collagen powder paleo angel

Collagen Protein: The Lazy New AIP Autoimmune Protocol Super Food

Collagen Protein and Gelatin are practically considered a super food in the AIP Autoimmune Protocol world, but what exactly is the stuff and why is it necessary?

The Autoimmune Protocol (AIP) is all about healing the gut, and I used to think of it as an elimination diet—what not to eat.  Then, I shifted my focus to what I should eat to make sure I consumed the right nutrients and really heal. When I was first told that collagen protein heals the gut, I immediately wanted to try it.  The only problem was I didn’t understand exactly what it was and why I needed to add it to my diet.

I did a little research and had an interesting revelation: it’s basically what my Chinese mother had been promoting to me for years, but in the form of bone broth!  My mom has been a huge advocate of bone broth for as long as I can remember, and she is a prime example of its benefits.  People always mistake her for my “sister” (the one I don’t have), despite the fact that she is well into her 50’s (shhhh).  This would probably be the perfect place to insert some kind of joke about Asians not aging…but in all seriousness, bone broth has consistently been my mom’s answer for everything, from achy joints to sagging skin, and even as post-pregnancy nourishment.

While there are plenty of articles and recipes for bone broth, that still doesn’t explain this new super ingredient in white powder form that has been floating around the blogosphere.  After reading more about it, I have deemed it the “lazy or busy person’s alternative to both broth!”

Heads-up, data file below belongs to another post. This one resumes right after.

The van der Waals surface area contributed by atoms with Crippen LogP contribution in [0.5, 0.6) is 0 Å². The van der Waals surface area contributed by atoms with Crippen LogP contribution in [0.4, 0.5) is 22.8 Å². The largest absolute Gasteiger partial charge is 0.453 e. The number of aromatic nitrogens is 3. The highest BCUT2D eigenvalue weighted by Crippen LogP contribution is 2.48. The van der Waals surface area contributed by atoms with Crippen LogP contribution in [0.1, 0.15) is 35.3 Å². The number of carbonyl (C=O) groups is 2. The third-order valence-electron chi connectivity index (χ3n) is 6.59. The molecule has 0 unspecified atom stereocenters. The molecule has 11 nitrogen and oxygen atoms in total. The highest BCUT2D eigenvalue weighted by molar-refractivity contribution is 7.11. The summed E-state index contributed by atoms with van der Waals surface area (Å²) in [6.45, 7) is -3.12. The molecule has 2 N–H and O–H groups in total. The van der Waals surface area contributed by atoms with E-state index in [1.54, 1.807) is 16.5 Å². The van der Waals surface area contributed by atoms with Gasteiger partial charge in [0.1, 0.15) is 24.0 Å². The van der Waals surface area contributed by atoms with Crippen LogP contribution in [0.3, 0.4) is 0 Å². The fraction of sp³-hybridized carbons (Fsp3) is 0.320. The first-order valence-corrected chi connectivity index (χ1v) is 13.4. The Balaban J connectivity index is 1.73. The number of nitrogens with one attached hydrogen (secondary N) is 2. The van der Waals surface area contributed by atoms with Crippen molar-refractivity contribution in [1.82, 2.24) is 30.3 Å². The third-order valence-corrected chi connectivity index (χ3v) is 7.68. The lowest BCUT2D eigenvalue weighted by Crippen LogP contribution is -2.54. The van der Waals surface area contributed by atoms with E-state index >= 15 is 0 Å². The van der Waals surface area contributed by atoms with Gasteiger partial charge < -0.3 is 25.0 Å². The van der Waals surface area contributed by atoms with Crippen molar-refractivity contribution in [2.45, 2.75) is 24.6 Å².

Here is an easy breakdown for those of you wondering about some of the same things I was.

What is Collagen Protein? 

Both collagen hydrolysate and gelatin refer to a type of connective tissue found only in animals and humans.  The collagen made for consumption is produced by cooking down this connective tissue (usually from cow or pig). Yes, you know what I’m talking about—these are those rubbery parts of a steak or the cartilage on a chicken drumstick that are usually too tough to chew and are discarded. You have more collagen in your body than any other type of protein.  A decrease of collagen protein in our bodies over time can cause all kinds of issues, from wrinkles to weak joints. Collagen protein contains high amounts of glycine and proline, which in turn, build more connective tissue.

You may have seen different brands carrying the “hydrolysate” or the “gelatin” in different colored containers, but the two share the same amino acid profiles.  The difference is that the hydrosolate is produced in a way that allows it to dissolve into liquids without gelling and is more quickly absorbed by the body. This soluble version is convenient to add to beverages like tea or smoothies. The gelatin version may be used to make gummies, fruit roll ups, and other fun recipes.

Collagen protein offers gut-healing properties, and most importantly, provides a nutritious and natural alternative to whey or plant based proteins (usually restricted on the Paleo/AIP diets). There is no real complete protein powder that is compatible with AIP since whey and egg are eliminated.  Collagen provides a good protein supplement, and is particularly convenient to add to Paleo/AIP beverages.  It’s really not a good idea to have a smoothie or shake without protein or fat because our goal should be to balance our blood sugar, not to set up a spike-and-crash.

Why Use Collagen Protein?

Some of the benefits of using collagen protein include:

– healthier hair and strong nails

– improved digestion

– joint comfort and mobility

– healthy immune response

– improved skin

– improvement in cellulite

– allows for better sleep at night

– healing of the mucosal layer in the gut

The last reason, healing the gut, is why collagen protein is strongly recommended for those with autoimmune issues.  An underlying issue in autoimmune disorders is “leaky gut,” and collagen heals the gut barrier.  Because these health benefits are predominantly derived from the amino acids, it really doesn’t matter whether you opt to use the hydrolysate or gelatin form.

Collagen Protein Powder versus Bone Broth